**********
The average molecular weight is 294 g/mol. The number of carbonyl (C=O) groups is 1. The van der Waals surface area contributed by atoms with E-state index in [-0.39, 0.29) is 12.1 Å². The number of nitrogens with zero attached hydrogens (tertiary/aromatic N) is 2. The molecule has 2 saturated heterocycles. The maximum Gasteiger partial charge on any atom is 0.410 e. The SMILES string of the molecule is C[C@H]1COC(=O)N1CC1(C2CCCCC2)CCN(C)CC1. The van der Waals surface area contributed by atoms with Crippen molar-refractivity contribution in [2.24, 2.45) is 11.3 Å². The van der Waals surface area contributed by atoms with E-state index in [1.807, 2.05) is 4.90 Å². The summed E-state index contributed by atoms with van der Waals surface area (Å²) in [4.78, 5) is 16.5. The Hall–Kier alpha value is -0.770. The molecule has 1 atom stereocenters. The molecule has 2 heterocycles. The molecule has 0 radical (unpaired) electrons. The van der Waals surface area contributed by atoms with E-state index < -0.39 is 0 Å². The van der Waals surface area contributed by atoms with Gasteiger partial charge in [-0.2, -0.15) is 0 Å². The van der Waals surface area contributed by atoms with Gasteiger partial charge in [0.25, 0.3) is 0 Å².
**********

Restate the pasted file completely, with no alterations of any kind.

The average molecular weight is 294 g/mol. The number of carbonyl (C=O) groups is 1. The van der Waals surface area contributed by atoms with E-state index in [-0.39, 0.29) is 12.1 Å². The number of nitrogens with zero attached hydrogens (tertiary/aromatic N) is 2. The molecule has 2 saturated heterocycles. The maximum Gasteiger partial charge on any atom is 0.410 e. The SMILES string of the molecule is C[C@H]1COC(=O)N1CC1(C2CCCCC2)CCN(C)CC1. The van der Waals surface area contributed by atoms with Crippen molar-refractivity contribution in [2.24, 2.45) is 11.3 Å². The van der Waals surface area contributed by atoms with E-state index in [1.807, 2.05) is 4.90 Å². The summed E-state index contributed by atoms with van der Waals surface area (Å²) in [4.78, 5) is 16.5. The Hall–Kier alpha value is -0.770. The molecule has 1 atom stereocenters. The molecule has 2 heterocycles. The molecule has 0 radical (unpaired) electrons. The van der Waals surface area contributed by atoms with E-state index < -0.39 is 0 Å². The van der Waals surface area contributed by atoms with Gasteiger partial charge in [-0.2, -0.15) is 0 Å². The van der Waals surface area contributed by atoms with Gasteiger partial charge in [0.25, 0.3) is 0 Å².